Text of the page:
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Benchmarking in Federal Systems
Benchmarking in Federal Systems

The Productivity Commission of the Australian Government has just released a joint publication with the Forum of Federations on “Benchmarking in Federal Systems”

The publication, edited by Alan Fenna from Curtin University in Perth and Felix Knüpling from the Forum, is based on an international conference the Forum of Federations and the Productivity Commission held in Melbourne in late 2010, bringing together government officials, academics and practitioners from Australia and a number of other countries.

This volume provides updated and elaborated versions of the papers presented at the Roundtable. The Roundtable provided the opportunity to compare Australian approaches to ‘benchmarking’ with those followed in the United States, Canada, the United Kingdom and Germany, as well as at the European Union level.

The conference and this publication are part of the Forum’s program “Benchmarking in Federal Systems”. The program’s objectives are to generate comparative knowledge on the experiences of federal systems in introducing benchmarking methods in policies executed by constituent units as a way to foster learning and to improve performance. The program has an explicit focus on the implications of using benchmarking as an alternative to controls tied to fiscal transfers but also on the politics of benchmarking – how to put it in place and make it work.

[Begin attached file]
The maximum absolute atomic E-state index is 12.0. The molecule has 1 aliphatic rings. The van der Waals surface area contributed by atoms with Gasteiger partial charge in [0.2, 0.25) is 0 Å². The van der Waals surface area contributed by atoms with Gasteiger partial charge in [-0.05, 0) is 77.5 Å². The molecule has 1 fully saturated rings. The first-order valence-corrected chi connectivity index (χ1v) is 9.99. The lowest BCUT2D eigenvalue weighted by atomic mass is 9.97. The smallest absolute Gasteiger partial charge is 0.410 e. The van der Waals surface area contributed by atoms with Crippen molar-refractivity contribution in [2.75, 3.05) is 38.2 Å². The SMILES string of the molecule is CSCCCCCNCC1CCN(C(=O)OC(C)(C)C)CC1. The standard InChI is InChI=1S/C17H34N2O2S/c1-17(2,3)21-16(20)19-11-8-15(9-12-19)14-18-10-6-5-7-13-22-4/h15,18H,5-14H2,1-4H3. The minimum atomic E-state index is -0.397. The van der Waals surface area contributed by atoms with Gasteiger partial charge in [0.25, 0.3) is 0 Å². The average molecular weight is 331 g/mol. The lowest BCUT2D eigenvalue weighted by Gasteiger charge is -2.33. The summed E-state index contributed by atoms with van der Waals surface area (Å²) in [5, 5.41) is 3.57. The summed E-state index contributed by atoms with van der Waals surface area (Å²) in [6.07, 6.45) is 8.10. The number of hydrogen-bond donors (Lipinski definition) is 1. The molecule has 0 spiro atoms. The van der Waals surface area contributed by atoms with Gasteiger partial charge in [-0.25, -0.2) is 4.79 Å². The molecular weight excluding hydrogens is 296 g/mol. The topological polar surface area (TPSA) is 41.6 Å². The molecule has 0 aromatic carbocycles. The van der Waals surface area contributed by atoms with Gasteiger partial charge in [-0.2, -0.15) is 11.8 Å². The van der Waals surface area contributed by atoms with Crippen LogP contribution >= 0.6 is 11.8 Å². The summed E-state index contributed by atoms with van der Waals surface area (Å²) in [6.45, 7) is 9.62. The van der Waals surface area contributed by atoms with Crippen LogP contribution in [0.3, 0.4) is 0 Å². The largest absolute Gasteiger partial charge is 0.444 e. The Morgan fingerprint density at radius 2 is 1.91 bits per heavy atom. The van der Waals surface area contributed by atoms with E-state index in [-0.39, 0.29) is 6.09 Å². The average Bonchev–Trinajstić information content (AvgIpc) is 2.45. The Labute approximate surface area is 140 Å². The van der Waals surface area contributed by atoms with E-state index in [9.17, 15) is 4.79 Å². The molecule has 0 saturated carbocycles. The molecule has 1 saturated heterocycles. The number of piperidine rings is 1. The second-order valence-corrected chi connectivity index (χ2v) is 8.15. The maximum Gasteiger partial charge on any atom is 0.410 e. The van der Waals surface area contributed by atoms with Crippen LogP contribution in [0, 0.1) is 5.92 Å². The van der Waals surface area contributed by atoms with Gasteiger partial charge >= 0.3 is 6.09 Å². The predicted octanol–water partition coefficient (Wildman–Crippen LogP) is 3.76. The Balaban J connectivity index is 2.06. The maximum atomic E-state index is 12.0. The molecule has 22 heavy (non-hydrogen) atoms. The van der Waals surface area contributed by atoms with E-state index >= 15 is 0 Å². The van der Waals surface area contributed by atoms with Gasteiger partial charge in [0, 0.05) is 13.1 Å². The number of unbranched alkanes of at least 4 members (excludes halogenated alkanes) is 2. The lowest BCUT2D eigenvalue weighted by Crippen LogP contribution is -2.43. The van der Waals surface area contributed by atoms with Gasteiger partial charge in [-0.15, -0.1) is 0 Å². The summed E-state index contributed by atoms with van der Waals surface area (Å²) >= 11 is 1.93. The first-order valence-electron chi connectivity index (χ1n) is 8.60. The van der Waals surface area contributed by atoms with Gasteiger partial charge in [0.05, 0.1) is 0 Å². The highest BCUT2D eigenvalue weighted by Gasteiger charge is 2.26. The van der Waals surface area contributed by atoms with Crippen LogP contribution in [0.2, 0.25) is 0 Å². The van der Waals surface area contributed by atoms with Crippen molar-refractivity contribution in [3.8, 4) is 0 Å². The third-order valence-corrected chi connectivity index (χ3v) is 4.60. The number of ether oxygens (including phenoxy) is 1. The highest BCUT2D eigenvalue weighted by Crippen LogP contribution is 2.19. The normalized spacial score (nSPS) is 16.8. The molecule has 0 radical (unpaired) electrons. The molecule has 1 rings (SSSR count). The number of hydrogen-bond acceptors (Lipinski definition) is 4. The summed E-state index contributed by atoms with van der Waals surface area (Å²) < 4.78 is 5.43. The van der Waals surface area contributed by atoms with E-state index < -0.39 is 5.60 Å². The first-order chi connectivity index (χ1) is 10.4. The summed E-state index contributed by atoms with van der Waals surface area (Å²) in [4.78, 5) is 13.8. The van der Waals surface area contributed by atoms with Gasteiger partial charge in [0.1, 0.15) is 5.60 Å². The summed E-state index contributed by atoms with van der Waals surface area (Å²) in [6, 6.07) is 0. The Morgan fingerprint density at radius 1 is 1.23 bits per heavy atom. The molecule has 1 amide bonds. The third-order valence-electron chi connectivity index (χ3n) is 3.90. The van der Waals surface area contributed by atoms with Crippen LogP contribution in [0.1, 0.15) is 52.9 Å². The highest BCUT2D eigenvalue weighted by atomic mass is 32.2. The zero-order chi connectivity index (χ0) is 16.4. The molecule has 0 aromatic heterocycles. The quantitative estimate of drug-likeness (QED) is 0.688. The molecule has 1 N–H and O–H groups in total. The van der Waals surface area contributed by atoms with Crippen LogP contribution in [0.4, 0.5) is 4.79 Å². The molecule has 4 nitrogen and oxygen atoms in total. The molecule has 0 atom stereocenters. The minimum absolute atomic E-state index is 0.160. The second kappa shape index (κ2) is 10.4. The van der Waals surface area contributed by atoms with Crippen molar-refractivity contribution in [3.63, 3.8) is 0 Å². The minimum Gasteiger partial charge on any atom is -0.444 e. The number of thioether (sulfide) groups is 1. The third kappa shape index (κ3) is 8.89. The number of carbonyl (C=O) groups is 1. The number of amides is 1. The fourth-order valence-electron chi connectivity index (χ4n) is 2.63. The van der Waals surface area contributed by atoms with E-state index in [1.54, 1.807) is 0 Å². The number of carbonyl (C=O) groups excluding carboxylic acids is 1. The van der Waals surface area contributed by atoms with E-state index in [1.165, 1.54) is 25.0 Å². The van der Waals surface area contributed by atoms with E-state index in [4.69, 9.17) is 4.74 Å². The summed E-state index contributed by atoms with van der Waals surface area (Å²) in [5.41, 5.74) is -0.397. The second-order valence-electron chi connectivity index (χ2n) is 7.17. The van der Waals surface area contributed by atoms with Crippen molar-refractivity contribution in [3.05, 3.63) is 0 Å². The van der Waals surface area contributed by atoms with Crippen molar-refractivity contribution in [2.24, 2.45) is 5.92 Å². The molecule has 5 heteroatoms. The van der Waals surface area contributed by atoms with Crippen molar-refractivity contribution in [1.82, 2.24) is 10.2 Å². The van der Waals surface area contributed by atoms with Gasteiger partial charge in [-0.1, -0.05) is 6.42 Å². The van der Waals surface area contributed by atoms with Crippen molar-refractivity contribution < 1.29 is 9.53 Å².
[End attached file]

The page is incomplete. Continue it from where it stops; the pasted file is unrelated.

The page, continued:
Building on the Melbourne conference, the Forum of Federations and the Cardiff Business School are currently running a joint program on “Learning by Comparing: Benchmarking and Performance Assessment in Public Services”. This project is co-funded by the Economic and Social Research Council of the UK.Download a pdf version of “Benchmarking in Federal Systems”